Seated at table (lr): Rick Salutin, Nancy Riche, Owens Wiwa,
Danielle Martin. At the podium: Michael Conlon.
In the Name of Humanity
Michael Conlon, National Chair, Canadian Federation of Students (bio)
Nancy Riche, Secretary Treasurer, Canadian Labour Congress (bio)
Rick Salutin, novelist, dramatist, columnist
Owens Wiwa, MD, MPH, Executive Director, Afrida (bio)
MODERATOR: Danielle Martin, Ontario Regional Representative, Canadian Federation of Medical Students
Synopsis by Melanie Martin
The goal of this panel was to discuss how the prosperity arising from globalization should be distributed for the benefit of all humanity. Each of the panelists spoke of the impact of globalization on the lives of individuals and on specific issues such as health, education and the environment.
This mornings panelists differed from In the Name of Prosperity panelists in that they believed the implications of globalization are neither neutral, nor innocent. Each of the speakers described how globalization disproportionately affects the poor and those who lack the political power and voice necessary to contribute to the process. They were all opponents of privatization and unrestricted liberalized trade. It was even asserted, by Rick Salutin, that through globalization society as a whole is losing some of what it means to be human as our collective intelligence and imagination decrease.
The first speaker, Mr. Michael Conlon, advanced the position of the Canadian Federation of Students that opposes the commodification of education. It is the Federation's contention that education is a right, not an industry and, therefore, it should not be liberalized. To this extent, the Canadian Federation of Students stands in solidarity with students from around the world in fighting against the General Agreement on Tariffs and Trade and for a more accountable trading regime.
Ms. Nancy Riche of the Canadian Labour Congress spoke next. She discussed some of the work that her organization has been doing to enhance the rights of workers worldwide. It is her belief that good unionized firms are prosperous and that it is possible for corporations to be both profitable and have a social conscience. Ms. Riche would like to see transnational corporations support conventions to eradicate child labour and assist by providing financing for affected families and education of their children. She also called for an end to export processing zones because in these tax havens workers have no rights and lack the ability to bargain collectively.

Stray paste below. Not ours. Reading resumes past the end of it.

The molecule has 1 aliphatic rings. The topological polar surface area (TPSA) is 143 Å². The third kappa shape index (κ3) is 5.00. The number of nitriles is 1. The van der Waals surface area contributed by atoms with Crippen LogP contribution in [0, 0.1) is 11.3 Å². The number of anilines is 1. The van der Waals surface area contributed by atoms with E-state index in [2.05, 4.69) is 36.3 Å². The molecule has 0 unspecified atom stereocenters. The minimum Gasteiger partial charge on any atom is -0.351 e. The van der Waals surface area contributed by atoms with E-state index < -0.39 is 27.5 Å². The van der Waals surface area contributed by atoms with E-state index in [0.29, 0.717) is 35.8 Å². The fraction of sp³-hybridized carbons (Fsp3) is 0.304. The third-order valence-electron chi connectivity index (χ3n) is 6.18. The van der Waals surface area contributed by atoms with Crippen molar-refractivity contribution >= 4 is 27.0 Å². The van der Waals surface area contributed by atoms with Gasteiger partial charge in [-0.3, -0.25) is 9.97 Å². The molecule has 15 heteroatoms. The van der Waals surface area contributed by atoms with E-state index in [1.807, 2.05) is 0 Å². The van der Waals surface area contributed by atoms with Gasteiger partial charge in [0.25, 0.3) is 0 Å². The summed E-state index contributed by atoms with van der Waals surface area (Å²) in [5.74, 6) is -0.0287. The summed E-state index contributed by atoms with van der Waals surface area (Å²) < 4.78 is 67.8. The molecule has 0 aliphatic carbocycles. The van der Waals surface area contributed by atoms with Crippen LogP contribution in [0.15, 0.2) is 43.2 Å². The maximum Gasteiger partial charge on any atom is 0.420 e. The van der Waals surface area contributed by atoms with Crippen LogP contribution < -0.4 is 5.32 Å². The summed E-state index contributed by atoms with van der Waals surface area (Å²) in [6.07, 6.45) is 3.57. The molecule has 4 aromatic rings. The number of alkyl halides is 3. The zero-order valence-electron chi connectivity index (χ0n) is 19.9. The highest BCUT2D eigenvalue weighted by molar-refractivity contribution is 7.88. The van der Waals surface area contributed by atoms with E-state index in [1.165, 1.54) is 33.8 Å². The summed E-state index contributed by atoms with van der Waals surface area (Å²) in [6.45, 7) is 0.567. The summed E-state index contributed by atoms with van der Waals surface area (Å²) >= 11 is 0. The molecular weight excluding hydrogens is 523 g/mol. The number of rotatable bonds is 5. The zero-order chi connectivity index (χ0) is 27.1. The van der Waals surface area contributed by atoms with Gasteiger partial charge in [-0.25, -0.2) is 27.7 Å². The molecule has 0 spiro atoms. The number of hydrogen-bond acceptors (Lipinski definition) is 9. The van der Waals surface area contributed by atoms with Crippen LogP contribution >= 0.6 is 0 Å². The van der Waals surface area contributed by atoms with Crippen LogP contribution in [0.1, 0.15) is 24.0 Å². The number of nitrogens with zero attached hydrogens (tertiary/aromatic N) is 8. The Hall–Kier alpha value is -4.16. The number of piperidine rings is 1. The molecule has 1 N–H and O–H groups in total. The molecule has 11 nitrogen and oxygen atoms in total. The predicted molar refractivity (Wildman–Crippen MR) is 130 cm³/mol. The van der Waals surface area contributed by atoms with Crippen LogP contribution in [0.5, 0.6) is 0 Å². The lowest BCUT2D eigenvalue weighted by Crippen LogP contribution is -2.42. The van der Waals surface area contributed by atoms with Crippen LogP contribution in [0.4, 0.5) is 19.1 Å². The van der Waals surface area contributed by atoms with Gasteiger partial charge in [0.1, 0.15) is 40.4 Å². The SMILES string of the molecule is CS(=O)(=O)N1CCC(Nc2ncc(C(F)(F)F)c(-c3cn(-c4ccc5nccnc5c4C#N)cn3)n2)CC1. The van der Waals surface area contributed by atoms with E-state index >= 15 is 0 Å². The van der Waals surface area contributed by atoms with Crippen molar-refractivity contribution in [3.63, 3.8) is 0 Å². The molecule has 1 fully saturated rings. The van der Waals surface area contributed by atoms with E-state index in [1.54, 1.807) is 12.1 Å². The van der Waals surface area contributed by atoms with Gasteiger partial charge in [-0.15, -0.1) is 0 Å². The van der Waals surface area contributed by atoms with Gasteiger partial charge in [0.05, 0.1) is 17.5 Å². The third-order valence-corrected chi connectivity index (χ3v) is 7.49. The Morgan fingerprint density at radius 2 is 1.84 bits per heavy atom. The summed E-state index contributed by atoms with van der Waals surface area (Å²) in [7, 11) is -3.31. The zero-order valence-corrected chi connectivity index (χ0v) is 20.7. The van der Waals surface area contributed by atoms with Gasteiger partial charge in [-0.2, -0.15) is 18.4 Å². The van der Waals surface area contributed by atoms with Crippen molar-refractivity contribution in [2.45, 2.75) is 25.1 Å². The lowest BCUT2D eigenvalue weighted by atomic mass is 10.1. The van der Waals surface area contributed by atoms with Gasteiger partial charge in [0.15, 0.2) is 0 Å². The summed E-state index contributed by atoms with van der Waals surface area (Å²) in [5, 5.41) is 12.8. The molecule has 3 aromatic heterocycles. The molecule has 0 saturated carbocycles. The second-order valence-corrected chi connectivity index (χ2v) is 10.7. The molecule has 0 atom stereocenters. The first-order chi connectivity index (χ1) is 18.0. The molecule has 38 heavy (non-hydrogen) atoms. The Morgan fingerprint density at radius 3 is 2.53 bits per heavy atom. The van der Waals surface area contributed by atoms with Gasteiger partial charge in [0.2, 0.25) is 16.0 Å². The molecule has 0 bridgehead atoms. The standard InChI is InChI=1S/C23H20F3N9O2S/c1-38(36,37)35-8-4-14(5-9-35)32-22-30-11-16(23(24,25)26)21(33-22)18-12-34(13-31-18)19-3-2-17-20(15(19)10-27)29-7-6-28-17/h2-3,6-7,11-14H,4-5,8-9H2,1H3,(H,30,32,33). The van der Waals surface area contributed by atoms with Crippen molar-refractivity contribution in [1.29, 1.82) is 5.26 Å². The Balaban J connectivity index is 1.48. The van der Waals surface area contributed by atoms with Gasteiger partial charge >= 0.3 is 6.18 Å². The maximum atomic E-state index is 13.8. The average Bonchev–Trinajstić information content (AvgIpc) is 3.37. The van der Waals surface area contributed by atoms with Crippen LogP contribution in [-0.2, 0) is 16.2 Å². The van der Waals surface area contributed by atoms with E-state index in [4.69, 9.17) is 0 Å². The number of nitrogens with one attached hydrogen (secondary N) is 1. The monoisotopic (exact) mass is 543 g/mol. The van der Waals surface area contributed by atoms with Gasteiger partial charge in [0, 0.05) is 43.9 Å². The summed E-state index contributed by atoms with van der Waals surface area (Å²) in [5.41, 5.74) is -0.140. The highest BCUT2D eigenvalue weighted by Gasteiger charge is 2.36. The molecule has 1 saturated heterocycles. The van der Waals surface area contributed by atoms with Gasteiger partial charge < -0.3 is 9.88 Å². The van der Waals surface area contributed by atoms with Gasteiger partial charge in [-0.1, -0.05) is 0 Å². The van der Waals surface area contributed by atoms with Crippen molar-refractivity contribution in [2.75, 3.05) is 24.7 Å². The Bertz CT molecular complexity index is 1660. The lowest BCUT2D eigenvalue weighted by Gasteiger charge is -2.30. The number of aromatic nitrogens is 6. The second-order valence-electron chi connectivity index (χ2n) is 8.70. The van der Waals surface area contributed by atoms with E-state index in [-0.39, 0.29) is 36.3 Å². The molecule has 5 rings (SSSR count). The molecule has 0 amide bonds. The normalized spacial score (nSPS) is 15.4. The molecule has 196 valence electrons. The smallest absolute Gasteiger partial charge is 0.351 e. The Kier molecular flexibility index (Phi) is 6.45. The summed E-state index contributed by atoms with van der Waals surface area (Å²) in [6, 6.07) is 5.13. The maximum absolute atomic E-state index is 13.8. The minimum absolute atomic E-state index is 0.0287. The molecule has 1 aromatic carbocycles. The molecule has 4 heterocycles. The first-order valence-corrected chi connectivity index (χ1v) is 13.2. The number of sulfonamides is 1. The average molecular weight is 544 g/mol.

Dr. Owen Wiwa called upon corporations to cease their investment in countries that do not value and protect the human rights of their citizens. Dr. Wiwa questioned whether globalization improves or harms human health. He based his discussion upon his personal experience in Nigeria where he witnessed first hand how the bigger the transnational organization, the more power it exerted over the government. Dr. Wiwa explained how the profits derived by multi-national corporations from the resources and labour of developing countries are not reinvested in those states. He asks, what percentage of humanity is assisted by the process of globalization.
Mr. Rick Salutin was the final speaker. He discussed globalization from a philosophical viewpoint. Mr. Salutin proposed that the way in which society conceives of the concept of change has been altered dramatically in the past 40 years. In the 1960s, change was viewed as a positive force, to be used by the people to create a just and equitable world. Now, change is seen as an oppressive, uncontrollable force where resistance is futile. Mr. Salutin also addressed the need to place globalization in its broader historic framework, suggesting that we are not at the mercy of market forces and that in order to better understand the current phenomenon at work, public policy makers need to be empowered.
The general consensus arising from the question period was that in order to better manage and mitigate the effects of globalization, there needs to be more meaningful dialogue amongst stakeholders, so that all of humanity may benefit from innovation and prosperity.
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